We all age. We are aware of this passing of time in our grandparents and even in ourselves, and also in our pets. Joints get stiff, energy diminishes, vision and hearing become impaired, past injuries make themselves known again, there is a slower recovery period. We slow down physically, and sometimes mentally. It happens to all life.
I would wager that few of us are aware of the aging process in the wildlife that surrounds us. Time and life in general take their toll on them, too.
The reason I’m bringing this up is because I’ve been watching an older coyote who squints more and more lately — it’s a regular behavior now — when she is looking out into the distance. An aging coyote can lose clarity of vision, can develop cataracts and glaucoma, just like other dogs and like humans. The squinting has been going on for several months, and I have not noticed anything particularly wrong with the eyes, such as discharge or inflammation, so I have to assume it’s simply due to more difficulty with seeing.
A friend gave this explanation about squinting: Squinting allows you to focus better. Its not so much about changing the shape of the lens in the eye which fine tunes focus, it’s more about changing the light entering the eye — a bit like narrowing the aperture of the camera. Squinting gets rid of light “noise” allowing a slight improvement of focus.
Coyotes may squint for other reasons. For instance, coyotes may squint at another coyote or dog they don’t like who they see wandering in the distance — it indicates dislike. If the object of dislike is close enough, squinting becomes a warning device — a communication — which can be read and should be heeded by the other animal. However, the squinting I’ve been observing in this older coyote is not about dislike nor is it a warning because it only occurs when there is no other critter around.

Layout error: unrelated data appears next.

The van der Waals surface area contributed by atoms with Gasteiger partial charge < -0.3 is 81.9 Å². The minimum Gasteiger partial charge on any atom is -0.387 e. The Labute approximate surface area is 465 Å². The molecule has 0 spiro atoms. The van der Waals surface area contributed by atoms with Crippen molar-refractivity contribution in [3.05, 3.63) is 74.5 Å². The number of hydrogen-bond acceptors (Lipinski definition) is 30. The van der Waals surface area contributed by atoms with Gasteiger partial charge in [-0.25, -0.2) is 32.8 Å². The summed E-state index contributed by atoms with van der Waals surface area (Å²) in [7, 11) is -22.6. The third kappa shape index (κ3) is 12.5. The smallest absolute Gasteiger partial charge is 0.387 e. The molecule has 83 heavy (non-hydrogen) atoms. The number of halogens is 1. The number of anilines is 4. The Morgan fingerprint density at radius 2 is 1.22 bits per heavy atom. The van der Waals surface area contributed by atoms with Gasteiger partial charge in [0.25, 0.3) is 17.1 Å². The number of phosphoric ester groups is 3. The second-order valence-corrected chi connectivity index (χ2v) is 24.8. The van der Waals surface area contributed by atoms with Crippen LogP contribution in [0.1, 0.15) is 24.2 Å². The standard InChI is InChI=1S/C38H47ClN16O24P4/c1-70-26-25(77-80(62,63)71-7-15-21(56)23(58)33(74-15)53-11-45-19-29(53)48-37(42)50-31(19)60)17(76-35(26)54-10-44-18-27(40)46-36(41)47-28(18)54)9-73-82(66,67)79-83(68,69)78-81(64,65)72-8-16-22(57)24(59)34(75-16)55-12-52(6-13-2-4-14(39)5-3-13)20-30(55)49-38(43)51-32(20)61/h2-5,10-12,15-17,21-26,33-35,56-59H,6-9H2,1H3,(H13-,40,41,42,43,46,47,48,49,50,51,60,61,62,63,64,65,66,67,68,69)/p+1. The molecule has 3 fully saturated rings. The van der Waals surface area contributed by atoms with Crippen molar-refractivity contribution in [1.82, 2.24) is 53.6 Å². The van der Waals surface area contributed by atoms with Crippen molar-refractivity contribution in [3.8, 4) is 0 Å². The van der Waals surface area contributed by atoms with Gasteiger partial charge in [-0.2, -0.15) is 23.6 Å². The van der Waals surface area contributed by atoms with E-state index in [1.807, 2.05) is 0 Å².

Although I’ve read that dogs squint when they are having vision problems, including glaucoma and cataracts, I’m not sure I’ve ever seen it. It seems to me that dogs are usually more absorbed in their immediate surroundings — they have little, if any, need to be looking for something specific in the far distance. Coyotes, on the other hand, are always surveying their domains. They search for what is going on: they need to see as far and wide as possible. If they are older and squinting as they scan the horizon from a hilltop, might it be because of aging eyes?
Feb 27, 2011 Draft